Monday, August 11, 2008

Stuckness and Other Obsessions

Obsession in its mild or virulent forms is counter-intuitive, given the transitory reality in which we live. And yet obsession is so pervasive. Whether it's with a person, a TV show or just something that happened, I can get into an obsessive thought loop so easily, end up trapped, like a hamster on a wheel, running over the same thoughts again and again. To what end? You tell me. I find these thought loops frustrating, boring and exhausting. And yet I persist in the behavior (though not nearly as vehemently as I used to).

The Sufi acupuncturist would ask how I benefit from my obsessions. What need are they fulfilling in my life, body and being? Such good questions, aren't they? What I believe for myself is that the urge to keep chewing on that which could so easily be laid to rest is just an old habit I'm finally getting around to changing.

Among other things, this recent bout of sky gazing is helping my mind learn how to be flexible, especially in terms of letting go - of whatever - when it's time to do so. A deep, respectful bow to Tengri, the Eternal Blue Sky. Thank you, Sky God. Thanks.


Merle Sneed said...

Man I used to be a world-class obsesser. Like you, I am finally learning that it is futile.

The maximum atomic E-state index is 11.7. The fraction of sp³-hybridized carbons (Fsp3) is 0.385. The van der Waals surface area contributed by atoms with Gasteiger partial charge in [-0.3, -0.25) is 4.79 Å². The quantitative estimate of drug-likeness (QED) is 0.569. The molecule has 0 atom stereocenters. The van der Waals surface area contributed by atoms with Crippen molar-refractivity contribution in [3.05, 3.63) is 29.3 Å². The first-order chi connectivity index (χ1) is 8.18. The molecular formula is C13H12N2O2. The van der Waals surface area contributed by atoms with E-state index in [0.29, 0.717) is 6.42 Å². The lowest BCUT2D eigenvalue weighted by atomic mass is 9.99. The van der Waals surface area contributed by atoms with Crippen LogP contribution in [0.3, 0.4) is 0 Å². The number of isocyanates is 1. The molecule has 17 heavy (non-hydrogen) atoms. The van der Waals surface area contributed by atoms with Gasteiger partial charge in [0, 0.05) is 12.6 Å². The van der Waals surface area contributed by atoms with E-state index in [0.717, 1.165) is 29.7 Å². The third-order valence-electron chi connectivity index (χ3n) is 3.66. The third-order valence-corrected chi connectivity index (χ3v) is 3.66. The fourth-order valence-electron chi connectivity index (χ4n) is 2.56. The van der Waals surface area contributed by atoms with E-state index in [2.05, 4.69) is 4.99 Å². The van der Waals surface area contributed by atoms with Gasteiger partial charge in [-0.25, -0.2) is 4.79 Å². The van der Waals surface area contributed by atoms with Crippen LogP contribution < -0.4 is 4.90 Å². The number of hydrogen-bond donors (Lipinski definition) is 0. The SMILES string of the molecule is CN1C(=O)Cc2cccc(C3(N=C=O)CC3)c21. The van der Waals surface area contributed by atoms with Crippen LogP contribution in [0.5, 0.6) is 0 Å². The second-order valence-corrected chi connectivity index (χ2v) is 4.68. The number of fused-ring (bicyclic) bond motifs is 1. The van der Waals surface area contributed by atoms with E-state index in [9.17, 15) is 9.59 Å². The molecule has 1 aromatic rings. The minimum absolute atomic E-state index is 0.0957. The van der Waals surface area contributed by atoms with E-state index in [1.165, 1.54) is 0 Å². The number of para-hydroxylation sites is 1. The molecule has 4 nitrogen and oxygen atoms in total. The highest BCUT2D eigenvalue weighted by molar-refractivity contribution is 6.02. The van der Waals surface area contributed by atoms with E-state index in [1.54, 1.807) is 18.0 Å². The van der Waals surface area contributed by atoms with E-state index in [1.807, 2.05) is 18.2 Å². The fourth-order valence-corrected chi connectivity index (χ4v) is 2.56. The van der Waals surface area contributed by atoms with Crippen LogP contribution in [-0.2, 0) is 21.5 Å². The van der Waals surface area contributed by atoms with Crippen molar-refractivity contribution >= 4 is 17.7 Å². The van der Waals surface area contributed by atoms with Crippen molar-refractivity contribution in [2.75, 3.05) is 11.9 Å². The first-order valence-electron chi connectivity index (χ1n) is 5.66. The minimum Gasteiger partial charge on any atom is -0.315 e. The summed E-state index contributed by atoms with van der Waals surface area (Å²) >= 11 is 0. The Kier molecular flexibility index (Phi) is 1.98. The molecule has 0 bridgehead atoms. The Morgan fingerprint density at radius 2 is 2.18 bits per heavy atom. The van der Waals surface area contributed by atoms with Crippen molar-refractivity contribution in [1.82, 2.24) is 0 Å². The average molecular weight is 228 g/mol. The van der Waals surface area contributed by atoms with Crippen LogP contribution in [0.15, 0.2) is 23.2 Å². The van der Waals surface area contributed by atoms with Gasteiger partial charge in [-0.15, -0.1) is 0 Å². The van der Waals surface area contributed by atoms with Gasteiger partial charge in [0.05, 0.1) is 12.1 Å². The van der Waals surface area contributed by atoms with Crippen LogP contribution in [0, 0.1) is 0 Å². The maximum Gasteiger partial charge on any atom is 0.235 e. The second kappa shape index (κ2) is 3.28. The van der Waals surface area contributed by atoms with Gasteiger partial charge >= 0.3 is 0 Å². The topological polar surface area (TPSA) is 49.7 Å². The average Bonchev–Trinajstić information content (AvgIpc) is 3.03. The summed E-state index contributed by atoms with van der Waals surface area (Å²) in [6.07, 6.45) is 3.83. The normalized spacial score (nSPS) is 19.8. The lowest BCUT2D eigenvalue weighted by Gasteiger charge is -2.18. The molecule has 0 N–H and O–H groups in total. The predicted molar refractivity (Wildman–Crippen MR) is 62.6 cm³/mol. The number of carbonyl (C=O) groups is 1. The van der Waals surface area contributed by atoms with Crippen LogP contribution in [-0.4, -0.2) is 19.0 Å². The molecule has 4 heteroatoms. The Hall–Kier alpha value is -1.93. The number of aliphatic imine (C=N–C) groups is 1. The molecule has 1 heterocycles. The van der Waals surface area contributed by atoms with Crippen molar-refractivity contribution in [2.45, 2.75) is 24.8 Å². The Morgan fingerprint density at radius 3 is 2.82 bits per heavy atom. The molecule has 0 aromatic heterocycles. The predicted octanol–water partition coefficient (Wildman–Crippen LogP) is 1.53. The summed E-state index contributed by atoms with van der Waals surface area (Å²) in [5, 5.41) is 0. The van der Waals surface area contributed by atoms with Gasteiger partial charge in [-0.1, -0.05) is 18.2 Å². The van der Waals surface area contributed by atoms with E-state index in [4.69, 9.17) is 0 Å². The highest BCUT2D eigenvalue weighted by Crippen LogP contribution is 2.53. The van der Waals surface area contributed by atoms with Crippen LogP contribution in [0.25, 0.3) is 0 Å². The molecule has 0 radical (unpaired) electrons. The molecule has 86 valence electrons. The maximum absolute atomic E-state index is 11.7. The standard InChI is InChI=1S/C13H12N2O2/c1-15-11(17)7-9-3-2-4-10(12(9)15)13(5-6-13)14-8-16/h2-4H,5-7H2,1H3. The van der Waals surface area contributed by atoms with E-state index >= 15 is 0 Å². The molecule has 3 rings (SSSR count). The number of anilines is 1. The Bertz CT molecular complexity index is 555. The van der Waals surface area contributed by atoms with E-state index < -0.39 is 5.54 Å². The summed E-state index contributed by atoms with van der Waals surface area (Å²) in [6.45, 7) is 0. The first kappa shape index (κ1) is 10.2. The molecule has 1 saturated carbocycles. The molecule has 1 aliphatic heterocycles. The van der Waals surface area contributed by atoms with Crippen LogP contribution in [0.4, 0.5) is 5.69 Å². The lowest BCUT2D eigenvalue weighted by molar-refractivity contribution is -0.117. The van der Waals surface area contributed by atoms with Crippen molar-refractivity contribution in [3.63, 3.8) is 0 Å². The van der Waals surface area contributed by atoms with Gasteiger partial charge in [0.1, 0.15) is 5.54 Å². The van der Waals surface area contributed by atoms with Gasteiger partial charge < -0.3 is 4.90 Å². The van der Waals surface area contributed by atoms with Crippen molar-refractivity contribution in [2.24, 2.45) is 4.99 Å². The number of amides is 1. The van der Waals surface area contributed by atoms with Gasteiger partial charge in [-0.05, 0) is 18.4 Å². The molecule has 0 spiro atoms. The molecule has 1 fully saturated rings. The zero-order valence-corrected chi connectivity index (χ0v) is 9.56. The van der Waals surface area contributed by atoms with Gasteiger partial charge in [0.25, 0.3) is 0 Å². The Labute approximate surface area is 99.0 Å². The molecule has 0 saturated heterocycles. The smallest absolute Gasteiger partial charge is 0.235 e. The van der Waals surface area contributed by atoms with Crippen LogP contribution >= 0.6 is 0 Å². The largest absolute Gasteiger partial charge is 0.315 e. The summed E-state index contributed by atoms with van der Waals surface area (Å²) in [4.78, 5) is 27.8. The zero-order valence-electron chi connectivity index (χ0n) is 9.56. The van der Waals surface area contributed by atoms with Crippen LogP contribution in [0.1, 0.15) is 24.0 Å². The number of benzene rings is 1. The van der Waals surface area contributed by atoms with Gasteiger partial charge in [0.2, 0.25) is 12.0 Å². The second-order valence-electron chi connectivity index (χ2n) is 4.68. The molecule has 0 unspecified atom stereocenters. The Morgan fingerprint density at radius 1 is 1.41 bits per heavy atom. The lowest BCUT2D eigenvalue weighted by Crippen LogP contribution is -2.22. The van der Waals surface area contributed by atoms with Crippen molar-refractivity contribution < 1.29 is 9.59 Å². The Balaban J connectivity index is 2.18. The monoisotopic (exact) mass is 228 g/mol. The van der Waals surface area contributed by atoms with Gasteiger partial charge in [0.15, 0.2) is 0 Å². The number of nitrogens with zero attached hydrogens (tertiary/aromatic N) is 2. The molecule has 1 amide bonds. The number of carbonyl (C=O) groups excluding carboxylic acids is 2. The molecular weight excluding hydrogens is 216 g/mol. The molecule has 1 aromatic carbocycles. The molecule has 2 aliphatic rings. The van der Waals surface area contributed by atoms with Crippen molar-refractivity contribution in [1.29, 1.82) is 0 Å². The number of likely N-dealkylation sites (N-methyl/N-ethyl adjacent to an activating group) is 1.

Adrianne said...

I think that I historically have obsessed because "obsession mode" is what I was taught as a child and, until recently, it never occurred to me that there was any other way. It is so strange to me that sometimes the really simple things, such as the fact that we have choices about how we interact with the world, are the hardest to see. And even when we see an alternative, choosing it can be difficult when it is so unfamiliar. But man, when I can bring myself to do it, letting things simply be instead of chewing them to death actually does feel quite wonderful!

P.S. That top picture is gorgeous -- is it a photo or a watercolor?

Reya Mellicker said...

It's a photo that's been photoshopped with the "dry brush" option. Made the image more interesting, I decided.

Thanks, Adrianne!

dennis said...

Dennis loves your photo. Dennis is obsessive for 1 minute, then bored and hungry for a new obsession.

Reya Mellicker said...

Dennis gets the best of all worlds!

Anonymous said...

The cloud looks like a giant comet. Neat!

deborah said...

returning to the thought
again and again
is mantra to me

i've finally accepted
that when this occurs
i need to drop away into it
and move with its resonating
pattern of tone or cadence
until it calms my winding soul
until i can comprehend its presence
in a way that quiets my heart
rather than angers
or frustrates
or ramps things up

i'll move off a street
to sit with a repeating phrase
or pattern

so probably
certified crazy
better for the experience

round and round the rugged
rock exercycle pattern

love you so much,

jack said...

Stunning picture, Rebecca. Really. If this is the result of obsession, then all I can say is "More." But that's what I always say.
Love to you

Steve said...

That's a terrific pic on the bottom!

I get obsessed too, occasionally -- I guess it must have helped us at one time or another, as cave-people, though I'm not sure how. Otherwise, why would our brains have evolved this way? Maybe it helped us stay focused.